The Second Coming
“Everybody loves you”, the fictional father of Vince Vaughn tells Vince Vaughn in Delivery Man, but he’s obviously not read the box office reports on the star’s last few movies. The public have gone lukewarm on the funny man and one can see why when he’s minded to put himself in tepid, mawkish, risk free and largely mirthless guff like this Starbuck regurgitation; the story of a once overzealous sperm donor and waster, who inadvertently sires 533 chances for redemption.
Ken Scott’s strange decision to remake his own movie for Vaughn’s audience a mere two years after the French language original isn’t without precedent but it provides a fascinating case study into the compromises filmmakers are forced to make to accommodate mainstream ticket buyers. The thinking goes that to maximise receipts one must appeal to the broadest audience imaginable and that means stripping material of anything likely to alienate the choosy; idiosyncrasies, profanity, sex, moral subversion. So what’s left? A version of Starbuck that fires blanks. Scott’s American movie doesn’t have the balls, let alone their contents, to run with a scenario that seemed destined to pervert the atrophying, cookie-cutter family movies the public’s learned to treat as the filmic equivalent of microwave meals.
Of the 533 kids ejaculated into existence by Vaughn, 130 or so want to make contact. Factor in their divergent backgrounds and the likely inefficacy of some biological mothers/foster parents/close relatives, and one would expect at least a small sample to be terrible people; murderers, rapists, thieves, social retards or serial philanderers. Instead they’ve merely got problems, things for Vaughn in his quest for personal redemption and, yawn, adult responsibility, to solve. One’s a drug addict, another’s struggling with his acting career, one’s disabled and neglected in a nursing home. Still, they’re great kids, just as Vaughn’s a great guy, and consequently the movie’s trajectory is never in doubt; its moral compass pointing north with the rigidity of a porn addict’s erection.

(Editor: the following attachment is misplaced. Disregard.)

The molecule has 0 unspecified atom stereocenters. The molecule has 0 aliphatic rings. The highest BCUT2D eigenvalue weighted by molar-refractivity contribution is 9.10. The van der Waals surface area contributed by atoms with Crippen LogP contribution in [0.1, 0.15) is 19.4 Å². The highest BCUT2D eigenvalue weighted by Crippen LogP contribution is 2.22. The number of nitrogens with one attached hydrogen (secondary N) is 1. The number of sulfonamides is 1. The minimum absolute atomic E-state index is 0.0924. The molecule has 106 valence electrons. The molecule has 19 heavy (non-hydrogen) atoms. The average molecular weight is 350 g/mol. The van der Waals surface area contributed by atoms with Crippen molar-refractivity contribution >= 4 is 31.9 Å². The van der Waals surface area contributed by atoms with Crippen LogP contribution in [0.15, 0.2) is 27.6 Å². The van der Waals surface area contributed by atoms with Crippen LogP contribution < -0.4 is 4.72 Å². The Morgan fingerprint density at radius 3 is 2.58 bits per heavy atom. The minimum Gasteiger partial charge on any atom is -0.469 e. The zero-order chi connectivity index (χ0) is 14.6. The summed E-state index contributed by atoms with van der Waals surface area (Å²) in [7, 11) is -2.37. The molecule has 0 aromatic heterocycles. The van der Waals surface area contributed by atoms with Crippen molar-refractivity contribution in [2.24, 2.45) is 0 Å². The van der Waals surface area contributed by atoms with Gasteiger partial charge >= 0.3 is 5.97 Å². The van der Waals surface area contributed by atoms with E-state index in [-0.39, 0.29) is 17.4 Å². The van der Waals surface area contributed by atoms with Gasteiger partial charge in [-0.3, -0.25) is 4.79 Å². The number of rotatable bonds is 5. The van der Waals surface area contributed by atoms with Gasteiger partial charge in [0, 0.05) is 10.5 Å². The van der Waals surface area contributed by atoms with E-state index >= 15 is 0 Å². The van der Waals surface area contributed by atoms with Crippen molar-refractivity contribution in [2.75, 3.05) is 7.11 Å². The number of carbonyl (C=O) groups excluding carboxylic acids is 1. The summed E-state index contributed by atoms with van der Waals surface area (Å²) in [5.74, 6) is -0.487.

One can see the potential in the sub-plot in which Vaughn owes $80,000 to a bunch of bad men who, we’re shown, are happy to half-drown our man and threaten his family if he doesn’t pay up. If the movie wasn’t so straight laced and eager to placate, Vaughn might have discovered a mob connection amongst his extended family and had the loan sharks whacked, but that would be morally subversive and there’s little danger of the like in a film that bends over backwards to be sweet natured and even handed; asserting Vince’s right to anonymity while simultaneously championing the kid’s right to know their father. “C’mon, Ken,” you shout at the screen, annoying your fellow patrons, “let loose!” but he won’t and the result is a painfully dull moral fable that defaults to the family hugging creed it threatened to smash with lines like, “stop seeing your kids!”
In fact Delivery Man’s rare in one respect only; it’s a film about child rearing and parenthood that effectively excludes women, rendering them virtually invisible. Vaughn’s pregnant girlfriend Cobie Smulders is kept firmly in the background while other wives and ex-partners are kept off screen altogether. Okay, you say, this is a story about a man facing up to his responsibilities, even those imposed on him by a third party fertility clinic, but you have to feel sorry for the feminoids. This, surely, was the one arena in which they had a majority stake, an inlet to the filmic world that would give them weight and presence as primary characters, yet here the process of child rearing is effectively annexed by mankind. Yes, no one wants to see women front and centre in a comedy it seems, especially one featuring children, but they can take comfort from knowing the finished product barely qualifies as a chuckle fest and won’t register in the memories of those that saw it.